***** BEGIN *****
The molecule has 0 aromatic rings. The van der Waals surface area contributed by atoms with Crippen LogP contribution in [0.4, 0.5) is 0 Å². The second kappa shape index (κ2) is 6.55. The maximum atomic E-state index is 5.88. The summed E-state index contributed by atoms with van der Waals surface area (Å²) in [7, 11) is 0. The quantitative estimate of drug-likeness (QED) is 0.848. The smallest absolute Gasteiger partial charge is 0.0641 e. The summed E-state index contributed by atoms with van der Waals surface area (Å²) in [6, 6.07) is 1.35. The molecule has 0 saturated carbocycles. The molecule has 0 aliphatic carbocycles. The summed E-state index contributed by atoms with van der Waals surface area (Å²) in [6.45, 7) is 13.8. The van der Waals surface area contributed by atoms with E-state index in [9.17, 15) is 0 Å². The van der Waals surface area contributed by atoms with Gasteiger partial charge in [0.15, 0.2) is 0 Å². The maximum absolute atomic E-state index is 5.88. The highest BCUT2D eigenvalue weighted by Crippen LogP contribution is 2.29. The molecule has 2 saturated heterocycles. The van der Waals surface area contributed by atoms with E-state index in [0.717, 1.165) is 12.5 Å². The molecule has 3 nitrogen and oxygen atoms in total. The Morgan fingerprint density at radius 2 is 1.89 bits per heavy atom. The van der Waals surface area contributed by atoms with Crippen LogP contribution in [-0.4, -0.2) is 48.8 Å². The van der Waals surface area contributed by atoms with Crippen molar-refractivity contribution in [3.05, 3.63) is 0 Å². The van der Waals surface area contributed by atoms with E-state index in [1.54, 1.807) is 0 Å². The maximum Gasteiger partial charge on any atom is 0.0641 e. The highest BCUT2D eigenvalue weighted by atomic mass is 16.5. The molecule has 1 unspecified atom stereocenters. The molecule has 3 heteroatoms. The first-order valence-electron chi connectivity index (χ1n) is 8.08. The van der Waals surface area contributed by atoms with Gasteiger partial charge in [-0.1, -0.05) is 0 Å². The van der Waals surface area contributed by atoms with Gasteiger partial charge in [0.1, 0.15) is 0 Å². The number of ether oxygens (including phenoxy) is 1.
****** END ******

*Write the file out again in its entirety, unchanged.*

The molecule has 0 aromatic rings. The van der Waals surface area contributed by atoms with Crippen LogP contribution in [0.4, 0.5) is 0 Å². The second kappa shape index (κ2) is 6.55. The maximum atomic E-state index is 5.88. The summed E-state index contributed by atoms with van der Waals surface area (Å²) in [7, 11) is 0. The quantitative estimate of drug-likeness (QED) is 0.848. The smallest absolute Gasteiger partial charge is 0.0641 e. The summed E-state index contributed by atoms with van der Waals surface area (Å²) in [6, 6.07) is 1.35. The molecule has 0 saturated carbocycles. The molecule has 0 aliphatic carbocycles. The summed E-state index contributed by atoms with van der Waals surface area (Å²) in [6.45, 7) is 13.8. The van der Waals surface area contributed by atoms with E-state index in [9.17, 15) is 0 Å². The van der Waals surface area contributed by atoms with Gasteiger partial charge in [0.15, 0.2) is 0 Å². The maximum absolute atomic E-state index is 5.88. The highest BCUT2D eigenvalue weighted by Crippen LogP contribution is 2.29. The molecule has 2 saturated heterocycles. The van der Waals surface area contributed by atoms with E-state index in [0.717, 1.165) is 12.5 Å². The molecule has 3 nitrogen and oxygen atoms in total. The Morgan fingerprint density at radius 2 is 1.89 bits per heavy atom. The van der Waals surface area contributed by atoms with Crippen LogP contribution in [-0.4, -0.2) is 48.8 Å². The van der Waals surface area contributed by atoms with Crippen molar-refractivity contribution in [3.05, 3.63) is 0 Å². The van der Waals surface area contributed by atoms with E-state index in [1.54, 1.807) is 0 Å². The maximum Gasteiger partial charge on any atom is 0.0641 e. The highest BCUT2D eigenvalue weighted by atomic mass is 16.5. The molecule has 1 unspecified atom stereocenters. The molecule has 3 heteroatoms. The first-order valence-electron chi connectivity index (χ1n) is 8.08. The van der Waals surface area contributed by atoms with Gasteiger partial charge in [-0.1, -0.05) is 0 Å². The van der Waals surface area contributed by atoms with Gasteiger partial charge in [0.1, 0.15) is 0 Å². The number of ether oxygens (including phenoxy) is 1.